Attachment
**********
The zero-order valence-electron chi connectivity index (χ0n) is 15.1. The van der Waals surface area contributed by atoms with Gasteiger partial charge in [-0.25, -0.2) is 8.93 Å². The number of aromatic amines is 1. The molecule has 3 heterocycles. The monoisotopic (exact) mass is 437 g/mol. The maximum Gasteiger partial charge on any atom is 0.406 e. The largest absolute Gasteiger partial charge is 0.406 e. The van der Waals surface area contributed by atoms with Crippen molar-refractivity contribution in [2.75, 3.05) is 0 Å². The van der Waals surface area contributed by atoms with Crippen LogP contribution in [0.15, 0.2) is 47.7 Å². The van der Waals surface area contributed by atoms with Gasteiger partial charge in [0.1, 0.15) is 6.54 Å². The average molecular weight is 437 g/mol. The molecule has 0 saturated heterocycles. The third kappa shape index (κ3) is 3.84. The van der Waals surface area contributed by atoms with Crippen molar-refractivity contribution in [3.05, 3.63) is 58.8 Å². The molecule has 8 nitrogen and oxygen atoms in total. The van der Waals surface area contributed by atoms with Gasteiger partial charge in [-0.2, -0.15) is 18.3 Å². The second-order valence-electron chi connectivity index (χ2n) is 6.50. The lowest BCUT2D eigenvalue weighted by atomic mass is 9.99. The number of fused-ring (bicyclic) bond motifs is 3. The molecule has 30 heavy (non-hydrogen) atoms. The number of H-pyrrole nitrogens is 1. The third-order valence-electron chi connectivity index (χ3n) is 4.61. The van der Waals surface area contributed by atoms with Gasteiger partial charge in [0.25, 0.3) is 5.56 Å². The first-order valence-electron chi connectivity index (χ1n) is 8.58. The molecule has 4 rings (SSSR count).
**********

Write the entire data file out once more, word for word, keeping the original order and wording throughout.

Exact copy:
The zero-order valence-electron chi connectivity index (χ0n) is 15.1. The van der Waals surface area contributed by atoms with Gasteiger partial charge in [-0.25, -0.2) is 8.93 Å². The number of aromatic amines is 1. The molecule has 3 heterocycles. The monoisotopic (exact) mass is 437 g/mol. The maximum Gasteiger partial charge on any atom is 0.406 e. The largest absolute Gasteiger partial charge is 0.406 e. The van der Waals surface area contributed by atoms with Crippen molar-refractivity contribution in [2.75, 3.05) is 0 Å². The van der Waals surface area contributed by atoms with Crippen LogP contribution in [0.15, 0.2) is 47.7 Å². The van der Waals surface area contributed by atoms with Gasteiger partial charge in [0.1, 0.15) is 6.54 Å². The average molecular weight is 437 g/mol. The molecule has 0 saturated heterocycles. The third kappa shape index (κ3) is 3.84. The van der Waals surface area contributed by atoms with Crippen molar-refractivity contribution in [3.05, 3.63) is 58.8 Å². The molecule has 8 nitrogen and oxygen atoms in total. The van der Waals surface area contributed by atoms with Gasteiger partial charge in [-0.2, -0.15) is 18.3 Å². The second-order valence-electron chi connectivity index (χ2n) is 6.50. The lowest BCUT2D eigenvalue weighted by atomic mass is 9.99. The number of fused-ring (bicyclic) bond motifs is 3. The molecule has 30 heavy (non-hydrogen) atoms. The number of H-pyrrole nitrogens is 1. The third-order valence-electron chi connectivity index (χ3n) is 4.61. The van der Waals surface area contributed by atoms with Gasteiger partial charge in [0.25, 0.3) is 5.56 Å². The first-order valence-electron chi connectivity index (χ1n) is 8.58. The molecule has 4 rings (SSSR count).